Web Services

A web service is a technique used to request, communicate, and transmit information from one location (a server or series of servers) to any device with internet access. Web services are modular in nature and utilize standard programming languages and protocols. They have grown in popularity over the past several years because they allow a company to share their content and services with external parties, without exposing proprietary software algorithms or granting access to IT systems that reside behind the company's firewall.

Web services are frequently accessed by internet and mobile applications. To utilize the web service, the application makes a "request" by passing a pre-defined set of information over the internet to a specified internet address. This information typically includes a web service key, which is akin to a password that validates that the application is authorized to access the content and services being requested, as well as a series of parameters that define the exact nature of the request. Once the request has been authenticated (by confirming the key) and the request parameters interpreted, the results are fetched and returned to the requester via the internet

Below is a brief description of the web services offered through TomTom's Map Toolkit API key.


TomTom's global digital map content comprises a large volume of data, and to efficiently transmit map images for display over the internet to multiple users simultaneously, the data are divided in to gridded sections called tiles. The map data for each tile are then pre-rendered, meaning images of each map tile are generated, saved, and stored. The pre-rendered map images are rendered at 256 x 256 pixels and available at 19 different zoom levels, ranging from 0 to 18. For zoom level 0, the entire earth is displayed on one single tile, while at zoom level 18, the world is divided into 236 tiles, or 68,719,476,736 tiles in total. Each tile at this zoom level represents an area on the earth that is 153 meters by 153 meters in size.

When a user of our Maps service makes a web service request that specifies zoom level and tile location parameters, the pre-rendered map tile(s) for the specified request parameters is returned to the user. In addition to the map tiles, our Maps service can also render real time Traffic and Route images, which can be layered on top of the map image, adding additional information to be displayed to the end user.


TomTom's world class routing algorithms, which were originally designed for use on our Personal Navigation Devices, are now available through our Routing web service. When a user of this service enters a starting and ending location, the Routing service uses our geocoding, maps and historic and real time traffic information to calculate the best possible travel route between the starting and ending locations. The Routing service returns human readable turn-by-turn route instructions, the route distance and expected travel time, and a series of coordinates that represent the calculated route path. This information can delivered visually by using the using the Map web service to send Map tiles, Routing and Traffic information to be displayed to the end user.


TomTom continuously monitors travel conditions along roadways by analyzing data from millions of GPS-enabled devices that submit GPS measurements to our data centers in real time. We also receive detailed incident reports, such as accident, construction, and event locations, from authoritative sources. These data feeds allow us to create an accurate and detailed real-time view of travel speeds and incidents along the entire street network. Our Traffic Icons web service allows users to access this traffic information for a given area by specifying the area and zoom level. The returned information includes a detailed overview of traffic problems within the area, with updates available every 2 minutes.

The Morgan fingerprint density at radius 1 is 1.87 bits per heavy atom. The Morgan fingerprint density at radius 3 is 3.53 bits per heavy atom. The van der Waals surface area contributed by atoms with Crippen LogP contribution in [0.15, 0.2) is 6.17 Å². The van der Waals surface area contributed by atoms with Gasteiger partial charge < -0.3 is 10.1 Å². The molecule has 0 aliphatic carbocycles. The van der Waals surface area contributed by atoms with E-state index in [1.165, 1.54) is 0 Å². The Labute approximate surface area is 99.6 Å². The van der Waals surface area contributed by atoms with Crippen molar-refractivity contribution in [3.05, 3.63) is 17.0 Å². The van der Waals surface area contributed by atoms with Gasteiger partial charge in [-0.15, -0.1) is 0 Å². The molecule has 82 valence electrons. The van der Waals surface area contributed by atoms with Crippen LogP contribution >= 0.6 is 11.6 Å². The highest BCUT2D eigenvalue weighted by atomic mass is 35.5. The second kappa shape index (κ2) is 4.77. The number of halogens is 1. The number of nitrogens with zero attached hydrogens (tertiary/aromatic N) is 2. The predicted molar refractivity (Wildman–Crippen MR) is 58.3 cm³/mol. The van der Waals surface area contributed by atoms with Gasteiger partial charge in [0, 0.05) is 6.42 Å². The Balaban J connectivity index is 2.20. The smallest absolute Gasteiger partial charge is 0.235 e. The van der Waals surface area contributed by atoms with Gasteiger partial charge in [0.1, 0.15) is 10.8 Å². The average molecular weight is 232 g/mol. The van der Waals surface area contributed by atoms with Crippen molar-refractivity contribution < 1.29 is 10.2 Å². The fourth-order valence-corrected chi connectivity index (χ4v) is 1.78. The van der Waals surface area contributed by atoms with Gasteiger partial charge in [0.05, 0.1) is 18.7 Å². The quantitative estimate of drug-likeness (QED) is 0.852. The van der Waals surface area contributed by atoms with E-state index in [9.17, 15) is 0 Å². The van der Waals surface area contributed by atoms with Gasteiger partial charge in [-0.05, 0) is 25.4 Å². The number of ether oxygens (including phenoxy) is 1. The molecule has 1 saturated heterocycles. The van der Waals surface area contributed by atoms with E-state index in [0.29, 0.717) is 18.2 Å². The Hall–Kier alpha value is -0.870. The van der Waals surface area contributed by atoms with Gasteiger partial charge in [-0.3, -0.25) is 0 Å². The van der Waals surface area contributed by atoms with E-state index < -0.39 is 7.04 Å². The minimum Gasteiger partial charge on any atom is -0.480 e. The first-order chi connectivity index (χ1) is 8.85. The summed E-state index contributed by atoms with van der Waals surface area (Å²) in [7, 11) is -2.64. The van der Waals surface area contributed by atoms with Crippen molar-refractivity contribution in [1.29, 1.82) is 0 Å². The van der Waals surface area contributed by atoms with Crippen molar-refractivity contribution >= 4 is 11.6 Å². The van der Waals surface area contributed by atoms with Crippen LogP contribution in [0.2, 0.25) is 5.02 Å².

Geocoding involves assigning real-world coordinates to non-spatial information, such as a destination street address. When a user submits an address to our Geocoding service, the various address components, including house number, street name, city, state, country, and/or zip code, are algorithmically matched to our map database features and attributes. When a match has been made, the best-fit coordinate (latitude and longitude) relative to the map database is calculated and returned to the user. TomTom's Geocoding service utilizes our high quality map database, which include over 156 million address points, thus yielding highly accurate geocoding results.

Reverse Geocoding

The past decade has seen an explosion of GPS-enabled devices, giving people the ability to determine their real-world coordinates (latitude and longitude) in real-time. Our Reverse Geocoding service takes real-world coordinates and algorithmically matches them to our map database features and attributes. Once matched, the address in our map database that is in the closest proximity to the input coordinates is returned to the user, or can be used by an application to estimate where a user is by interacting with a POI database.


Our Viewport web service is intended to be used in conjunction with our other web services. It returns descriptive information about the content and services that are returned to the user, such as the software version being used, whether or not further zoom levels are available, the version of the traffic model being used, and copyright information.


The Initialize web service works with the Viewport web service, providing the full text and icons for display of copyright information.

You can learn more about the web services offered through our Map Toolkit API by reading our online documentation or by making web calls through our interactive API Explorer